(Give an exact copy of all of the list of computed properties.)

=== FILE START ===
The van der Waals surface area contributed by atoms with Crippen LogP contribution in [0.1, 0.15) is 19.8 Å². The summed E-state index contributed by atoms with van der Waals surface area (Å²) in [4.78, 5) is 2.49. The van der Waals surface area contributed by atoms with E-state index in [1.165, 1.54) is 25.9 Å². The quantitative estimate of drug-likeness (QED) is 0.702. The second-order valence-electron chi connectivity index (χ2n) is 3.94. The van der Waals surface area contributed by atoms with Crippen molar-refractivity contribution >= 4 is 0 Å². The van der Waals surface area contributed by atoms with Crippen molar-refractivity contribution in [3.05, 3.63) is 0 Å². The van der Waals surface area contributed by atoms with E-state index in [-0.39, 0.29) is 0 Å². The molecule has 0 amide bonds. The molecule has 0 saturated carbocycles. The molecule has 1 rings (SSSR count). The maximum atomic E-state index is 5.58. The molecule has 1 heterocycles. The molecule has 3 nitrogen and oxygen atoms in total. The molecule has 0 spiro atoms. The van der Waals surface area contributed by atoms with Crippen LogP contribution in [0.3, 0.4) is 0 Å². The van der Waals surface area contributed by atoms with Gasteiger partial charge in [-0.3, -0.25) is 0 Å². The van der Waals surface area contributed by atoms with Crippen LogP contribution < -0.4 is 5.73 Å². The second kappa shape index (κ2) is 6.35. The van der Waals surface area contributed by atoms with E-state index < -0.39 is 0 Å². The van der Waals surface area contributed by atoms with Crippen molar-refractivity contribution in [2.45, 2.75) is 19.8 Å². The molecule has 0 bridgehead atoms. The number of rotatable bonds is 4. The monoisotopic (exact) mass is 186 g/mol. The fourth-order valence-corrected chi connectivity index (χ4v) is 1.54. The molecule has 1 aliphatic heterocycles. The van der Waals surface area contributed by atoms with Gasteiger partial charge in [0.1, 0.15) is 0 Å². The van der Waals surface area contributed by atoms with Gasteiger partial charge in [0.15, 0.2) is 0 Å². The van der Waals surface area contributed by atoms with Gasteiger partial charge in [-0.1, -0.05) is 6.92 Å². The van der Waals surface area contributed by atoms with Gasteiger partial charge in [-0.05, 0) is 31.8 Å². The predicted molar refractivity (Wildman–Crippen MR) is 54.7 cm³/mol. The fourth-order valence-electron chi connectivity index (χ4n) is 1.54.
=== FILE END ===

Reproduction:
The van der Waals surface area contributed by atoms with Crippen LogP contribution in [0.1, 0.15) is 19.8 Å². The summed E-state index contributed by atoms with van der Waals surface area (Å²) in [4.78, 5) is 2.49. The van der Waals surface area contributed by atoms with E-state index in [1.165, 1.54) is 25.9 Å². The quantitative estimate of drug-likeness (QED) is 0.702. The second-order valence-electron chi connectivity index (χ2n) is 3.94. The van der Waals surface area contributed by atoms with Crippen molar-refractivity contribution >= 4 is 0 Å². The van der Waals surface area contributed by atoms with Crippen molar-refractivity contribution in [3.05, 3.63) is 0 Å². The van der Waals surface area contributed by atoms with E-state index in [-0.39, 0.29) is 0 Å². The molecule has 0 amide bonds. The molecule has 0 saturated carbocycles. The molecule has 1 rings (SSSR count). The maximum atomic E-state index is 5.58. The molecule has 1 heterocycles. The molecule has 3 nitrogen and oxygen atoms in total. The molecule has 0 spiro atoms. The van der Waals surface area contributed by atoms with Crippen LogP contribution in [0.3, 0.4) is 0 Å². The van der Waals surface area contributed by atoms with Gasteiger partial charge in [-0.3, -0.25) is 0 Å². The van der Waals surface area contributed by atoms with Crippen LogP contribution < -0.4 is 5.73 Å². The second kappa shape index (κ2) is 6.35. The van der Waals surface area contributed by atoms with E-state index < -0.39 is 0 Å². The van der Waals surface area contributed by atoms with Crippen molar-refractivity contribution in [2.45, 2.75) is 19.8 Å². The molecule has 0 bridgehead atoms. The number of rotatable bonds is 4. The monoisotopic (exact) mass is 186 g/mol. The fourth-order valence-corrected chi connectivity index (χ4v) is 1.54. The molecule has 1 aliphatic heterocycles. The van der Waals surface area contributed by atoms with Gasteiger partial charge in [0.1, 0.15) is 0 Å². The van der Waals surface area contributed by atoms with Gasteiger partial charge in [0.15, 0.2) is 0 Å². The van der Waals surface area contributed by atoms with Gasteiger partial charge in [-0.1, -0.05) is 6.92 Å². The van der Waals surface area contributed by atoms with Gasteiger partial charge in [-0.05, 0) is 31.8 Å². The predicted molar refractivity (Wildman–Crippen MR) is 54.7 cm³/mol. The fourth-order valence-electron chi connectivity index (χ4n) is 1.54.